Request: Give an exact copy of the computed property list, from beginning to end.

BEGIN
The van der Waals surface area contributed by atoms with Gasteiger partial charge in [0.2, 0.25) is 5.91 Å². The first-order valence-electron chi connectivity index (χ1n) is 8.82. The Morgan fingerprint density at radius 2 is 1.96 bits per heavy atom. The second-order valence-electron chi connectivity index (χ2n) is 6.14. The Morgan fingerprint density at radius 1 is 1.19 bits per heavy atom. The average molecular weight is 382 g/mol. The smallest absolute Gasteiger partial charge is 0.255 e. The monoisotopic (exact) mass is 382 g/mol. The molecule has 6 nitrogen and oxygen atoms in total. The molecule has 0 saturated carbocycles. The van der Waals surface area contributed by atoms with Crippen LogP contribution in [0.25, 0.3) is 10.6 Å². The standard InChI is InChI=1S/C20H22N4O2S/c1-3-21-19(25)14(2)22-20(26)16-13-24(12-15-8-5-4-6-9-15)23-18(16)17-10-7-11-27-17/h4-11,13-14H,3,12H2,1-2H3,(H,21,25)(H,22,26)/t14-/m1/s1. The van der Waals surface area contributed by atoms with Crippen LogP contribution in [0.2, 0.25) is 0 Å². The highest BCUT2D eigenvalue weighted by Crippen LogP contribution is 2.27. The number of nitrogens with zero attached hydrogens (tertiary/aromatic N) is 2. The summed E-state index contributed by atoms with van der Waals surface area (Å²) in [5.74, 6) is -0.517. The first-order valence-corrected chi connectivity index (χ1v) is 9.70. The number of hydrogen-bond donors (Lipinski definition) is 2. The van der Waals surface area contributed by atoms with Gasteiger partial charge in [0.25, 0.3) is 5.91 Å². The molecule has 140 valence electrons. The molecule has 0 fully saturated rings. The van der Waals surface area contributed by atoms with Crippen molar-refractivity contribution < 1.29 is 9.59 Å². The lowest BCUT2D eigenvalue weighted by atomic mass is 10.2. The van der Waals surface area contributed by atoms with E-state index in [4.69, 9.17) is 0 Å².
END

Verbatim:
The van der Waals surface area contributed by atoms with Gasteiger partial charge in [0.2, 0.25) is 5.91 Å². The first-order valence-electron chi connectivity index (χ1n) is 8.82. The Morgan fingerprint density at radius 2 is 1.96 bits per heavy atom. The second-order valence-electron chi connectivity index (χ2n) is 6.14. The Morgan fingerprint density at radius 1 is 1.19 bits per heavy atom. The average molecular weight is 382 g/mol. The smallest absolute Gasteiger partial charge is 0.255 e. The monoisotopic (exact) mass is 382 g/mol. The molecule has 6 nitrogen and oxygen atoms in total. The molecule has 0 saturated carbocycles. The van der Waals surface area contributed by atoms with Crippen LogP contribution in [0.25, 0.3) is 10.6 Å². The standard InChI is InChI=1S/C20H22N4O2S/c1-3-21-19(25)14(2)22-20(26)16-13-24(12-15-8-5-4-6-9-15)23-18(16)17-10-7-11-27-17/h4-11,13-14H,3,12H2,1-2H3,(H,21,25)(H,22,26)/t14-/m1/s1. The van der Waals surface area contributed by atoms with Crippen LogP contribution in [0.2, 0.25) is 0 Å². The highest BCUT2D eigenvalue weighted by Crippen LogP contribution is 2.27. The number of nitrogens with zero attached hydrogens (tertiary/aromatic N) is 2. The summed E-state index contributed by atoms with van der Waals surface area (Å²) in [5.74, 6) is -0.517. The first-order valence-corrected chi connectivity index (χ1v) is 9.70. The number of hydrogen-bond donors (Lipinski definition) is 2. The van der Waals surface area contributed by atoms with Gasteiger partial charge in [0.25, 0.3) is 5.91 Å². The molecule has 140 valence electrons. The molecule has 0 fully saturated rings. The van der Waals surface area contributed by atoms with Crippen molar-refractivity contribution < 1.29 is 9.59 Å². The lowest BCUT2D eigenvalue weighted by atomic mass is 10.2. The van der Waals surface area contributed by atoms with E-state index in [4.69, 9.17) is 0 Å².